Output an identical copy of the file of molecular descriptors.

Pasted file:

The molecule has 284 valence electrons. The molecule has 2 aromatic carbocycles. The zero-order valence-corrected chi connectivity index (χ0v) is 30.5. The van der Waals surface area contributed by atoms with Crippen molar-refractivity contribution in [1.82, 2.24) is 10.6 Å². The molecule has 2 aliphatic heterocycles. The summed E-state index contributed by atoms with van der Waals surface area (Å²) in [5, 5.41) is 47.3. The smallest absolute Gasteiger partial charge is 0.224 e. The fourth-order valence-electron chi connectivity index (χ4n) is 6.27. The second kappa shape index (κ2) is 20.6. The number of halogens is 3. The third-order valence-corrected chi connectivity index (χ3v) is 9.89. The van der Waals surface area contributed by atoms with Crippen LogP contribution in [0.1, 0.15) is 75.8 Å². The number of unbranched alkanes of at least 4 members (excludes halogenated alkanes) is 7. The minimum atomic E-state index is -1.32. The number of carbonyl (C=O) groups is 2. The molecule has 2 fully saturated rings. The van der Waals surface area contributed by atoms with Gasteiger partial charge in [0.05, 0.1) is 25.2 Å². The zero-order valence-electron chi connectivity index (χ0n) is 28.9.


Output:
The molecule has 284 valence electrons. The molecule has 2 aromatic carbocycles. The zero-order valence-corrected chi connectivity index (χ0v) is 30.5. The van der Waals surface area contributed by atoms with Crippen molar-refractivity contribution in [1.82, 2.24) is 10.6 Å². The molecule has 2 aliphatic heterocycles. The summed E-state index contributed by atoms with van der Waals surface area (Å²) in [5, 5.41) is 47.3. The smallest absolute Gasteiger partial charge is 0.224 e. The fourth-order valence-electron chi connectivity index (χ4n) is 6.27. The second kappa shape index (κ2) is 20.6. The number of halogens is 3. The third-order valence-corrected chi connectivity index (χ3v) is 9.89. The van der Waals surface area contributed by atoms with Crippen LogP contribution in [0.1, 0.15) is 75.8 Å². The number of unbranched alkanes of at least 4 members (excludes halogenated alkanes) is 7. The minimum atomic E-state index is -1.32. The number of carbonyl (C=O) groups is 2. The molecule has 2 fully saturated rings. The van der Waals surface area contributed by atoms with Gasteiger partial charge in [0.05, 0.1) is 25.2 Å². The zero-order valence-electron chi connectivity index (χ0n) is 28.9.